Buying used? How to avoid getting bitten by repair costs
If your old clunker is gasping its last, you might think (like millions of other Americans these days) you can save yourself some money by buying a used car instead of a new one. You can—if you make smart buying decisions. Hasty or unwise used-car buying can end up costing you much more in the long run.
As new car sales have crashed, purchases of used cars continue to rise, according to many news reports. In March, PBS reported dealerships sold more than 2 million used cars in recent months, about 25 percent higher volume than you would expect in a healthy economy. The math behind the trend is simple: new cars cost more than used, depreciate faster and are generally costlier to insure, so more Americans are buying used to save money.
But what about repair expenses? If you buy a used car for $15,000 and it costs you $5,000 in repairs in the first year, have you really saved? To ensure you’re buying a used vehicle that won’t turn into a money pit, follow a few simple steps:
Early in the process: Repairs are a reality of used car buying. As vehicles get older, they begin to need more maintenance and repairs. Some newer model used vehicles may still have some factory warranty left, but older models usually do not. An impending need for repairs, however, may not necessarily be a deal-breaker if you find out ahead of time how much those repairs might cost and budget appropriately.
You probably already have a few makes and models in mind. Before you settle on one, compare the cost of the parts needed for the most common repairs and maintenance. One model may have a sales price that’s $5,000 less than another you’re considering, but if the cost of parts is 20 or 30 percent higher than parts for another vehicle, the higher-priced model might actually be a better deal.
Turn to resources like RockAuto.com to compare parts prices. The site’s Repair Index automatically pulls prices from the company’s vast auto parts catalog based on year, make, model and type of part. It’s a quick, easy way to compare parts costs for different models, and the results can be surprising.
For example, you might think a Chevy Metro is an economical car, but parts for one can be expensive, according to RockAuto, which sells parts for an average 20 to 60 percent less than other parts dealers. The bulk of the company’s business is selling parts direct to consumers, so it’s possible to save even more money by buying parts directly and doing repairs yourself. Visit RockAuto.com to learn more.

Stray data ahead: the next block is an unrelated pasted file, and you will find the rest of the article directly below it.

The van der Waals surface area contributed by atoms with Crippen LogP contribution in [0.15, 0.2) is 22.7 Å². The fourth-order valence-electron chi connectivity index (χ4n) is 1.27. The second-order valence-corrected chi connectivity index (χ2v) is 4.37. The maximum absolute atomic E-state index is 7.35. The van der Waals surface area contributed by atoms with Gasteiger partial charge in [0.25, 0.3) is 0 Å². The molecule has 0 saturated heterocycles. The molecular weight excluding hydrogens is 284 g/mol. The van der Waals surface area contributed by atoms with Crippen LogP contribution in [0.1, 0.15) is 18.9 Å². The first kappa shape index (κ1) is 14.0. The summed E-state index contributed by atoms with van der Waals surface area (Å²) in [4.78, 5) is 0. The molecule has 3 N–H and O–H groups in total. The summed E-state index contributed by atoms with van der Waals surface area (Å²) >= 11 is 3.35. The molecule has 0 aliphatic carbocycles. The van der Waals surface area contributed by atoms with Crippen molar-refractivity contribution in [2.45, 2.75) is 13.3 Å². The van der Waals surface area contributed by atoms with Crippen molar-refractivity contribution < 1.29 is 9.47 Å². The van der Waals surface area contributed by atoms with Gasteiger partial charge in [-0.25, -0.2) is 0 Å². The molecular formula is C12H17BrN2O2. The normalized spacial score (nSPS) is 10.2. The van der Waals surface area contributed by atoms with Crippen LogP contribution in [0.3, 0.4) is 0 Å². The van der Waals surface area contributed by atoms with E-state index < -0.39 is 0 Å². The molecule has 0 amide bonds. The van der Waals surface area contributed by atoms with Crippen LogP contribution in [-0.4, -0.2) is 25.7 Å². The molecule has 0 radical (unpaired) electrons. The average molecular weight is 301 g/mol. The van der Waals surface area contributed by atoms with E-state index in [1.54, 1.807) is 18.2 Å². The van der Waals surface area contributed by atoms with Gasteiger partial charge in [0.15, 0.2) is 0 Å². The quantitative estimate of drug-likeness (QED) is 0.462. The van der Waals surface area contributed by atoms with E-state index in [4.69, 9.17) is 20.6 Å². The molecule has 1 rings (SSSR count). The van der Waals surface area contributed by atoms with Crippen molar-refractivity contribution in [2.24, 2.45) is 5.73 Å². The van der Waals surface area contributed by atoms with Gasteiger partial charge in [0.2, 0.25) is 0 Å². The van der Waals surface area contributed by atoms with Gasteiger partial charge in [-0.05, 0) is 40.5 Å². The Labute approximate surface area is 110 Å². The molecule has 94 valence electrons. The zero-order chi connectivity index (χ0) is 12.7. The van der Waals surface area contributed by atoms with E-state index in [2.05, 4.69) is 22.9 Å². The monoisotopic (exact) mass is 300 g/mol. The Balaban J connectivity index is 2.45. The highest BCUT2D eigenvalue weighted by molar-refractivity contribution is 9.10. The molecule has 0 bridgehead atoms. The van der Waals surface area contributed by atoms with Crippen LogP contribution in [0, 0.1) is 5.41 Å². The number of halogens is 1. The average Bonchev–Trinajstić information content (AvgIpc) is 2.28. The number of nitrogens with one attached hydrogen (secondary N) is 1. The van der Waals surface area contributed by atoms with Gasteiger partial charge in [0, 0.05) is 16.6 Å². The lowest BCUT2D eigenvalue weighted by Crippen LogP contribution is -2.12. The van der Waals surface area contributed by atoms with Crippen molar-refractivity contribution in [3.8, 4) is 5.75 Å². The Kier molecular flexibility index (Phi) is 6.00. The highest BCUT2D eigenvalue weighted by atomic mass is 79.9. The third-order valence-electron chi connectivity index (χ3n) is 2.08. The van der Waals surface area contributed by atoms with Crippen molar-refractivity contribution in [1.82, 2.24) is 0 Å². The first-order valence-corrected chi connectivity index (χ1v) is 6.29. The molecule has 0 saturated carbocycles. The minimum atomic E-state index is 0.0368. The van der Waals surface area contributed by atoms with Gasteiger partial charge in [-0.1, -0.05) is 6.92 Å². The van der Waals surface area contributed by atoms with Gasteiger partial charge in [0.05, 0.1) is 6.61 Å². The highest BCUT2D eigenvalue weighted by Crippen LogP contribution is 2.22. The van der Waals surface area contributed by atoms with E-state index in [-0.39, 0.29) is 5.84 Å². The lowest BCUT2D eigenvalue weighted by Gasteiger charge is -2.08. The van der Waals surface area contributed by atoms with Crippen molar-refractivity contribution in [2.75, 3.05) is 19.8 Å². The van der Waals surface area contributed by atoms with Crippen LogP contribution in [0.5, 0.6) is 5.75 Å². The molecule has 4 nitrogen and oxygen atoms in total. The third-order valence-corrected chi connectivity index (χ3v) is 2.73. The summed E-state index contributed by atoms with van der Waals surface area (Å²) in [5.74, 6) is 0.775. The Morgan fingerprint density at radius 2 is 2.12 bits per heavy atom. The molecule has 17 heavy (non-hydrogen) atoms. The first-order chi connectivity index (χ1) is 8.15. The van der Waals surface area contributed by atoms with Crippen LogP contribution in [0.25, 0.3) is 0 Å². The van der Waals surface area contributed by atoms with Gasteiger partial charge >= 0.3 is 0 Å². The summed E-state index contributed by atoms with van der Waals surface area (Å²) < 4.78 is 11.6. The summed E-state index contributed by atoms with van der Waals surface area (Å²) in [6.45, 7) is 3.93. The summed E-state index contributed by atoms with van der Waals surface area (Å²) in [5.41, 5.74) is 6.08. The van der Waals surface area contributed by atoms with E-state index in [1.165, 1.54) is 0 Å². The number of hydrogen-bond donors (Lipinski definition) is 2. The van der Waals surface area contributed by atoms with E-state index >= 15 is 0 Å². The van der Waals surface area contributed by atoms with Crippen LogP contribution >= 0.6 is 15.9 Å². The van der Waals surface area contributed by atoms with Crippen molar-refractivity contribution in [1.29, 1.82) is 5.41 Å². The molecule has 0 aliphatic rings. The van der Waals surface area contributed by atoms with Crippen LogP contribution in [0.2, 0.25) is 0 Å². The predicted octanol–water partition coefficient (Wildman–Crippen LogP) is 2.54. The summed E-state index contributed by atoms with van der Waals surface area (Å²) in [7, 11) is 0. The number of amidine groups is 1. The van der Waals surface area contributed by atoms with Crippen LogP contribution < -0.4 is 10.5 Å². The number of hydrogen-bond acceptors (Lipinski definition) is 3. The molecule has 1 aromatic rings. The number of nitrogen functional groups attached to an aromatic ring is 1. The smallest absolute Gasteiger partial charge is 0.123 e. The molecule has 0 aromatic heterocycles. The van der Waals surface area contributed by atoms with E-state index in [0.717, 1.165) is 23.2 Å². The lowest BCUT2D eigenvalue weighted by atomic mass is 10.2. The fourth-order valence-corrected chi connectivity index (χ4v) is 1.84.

Next, check the repair history for a particular make and model from a credible source like Consumer Reports. The independent ratings organization maintains a huge database of information on virtually every make and model vehicle available in America. Actual owners and drivers contribute the information based on their experiences with a particular vehicle.
Once you’ve narrowed it down: When you find a vehicle you’re interested in, check the repair history and maintenance for that specific car. Pull a vehicle history report from a third-party source like CarFax, which will generally list major (reported) maintenance and accidents. The report can also help you spot discrepancies in odometer readings, if the vehicle has been used in an area prone to flooding, or if it’s been rebuilt after being in an accident so severe it was declared a total loss.
Never buy a used car until you’ve had it checked by your own mechanic—not even from a dealership that offers “certification” on its used vehicles. If a seller isn’t willing to let you take the vehicle to your mechanic, walk away.
Finally, consult your insurance agent to see how much it will cost to insure the vehicle. A used car that actually increases your annual premium may not be the great deal you thought it was.
from the July 29-August 4, 2009, issue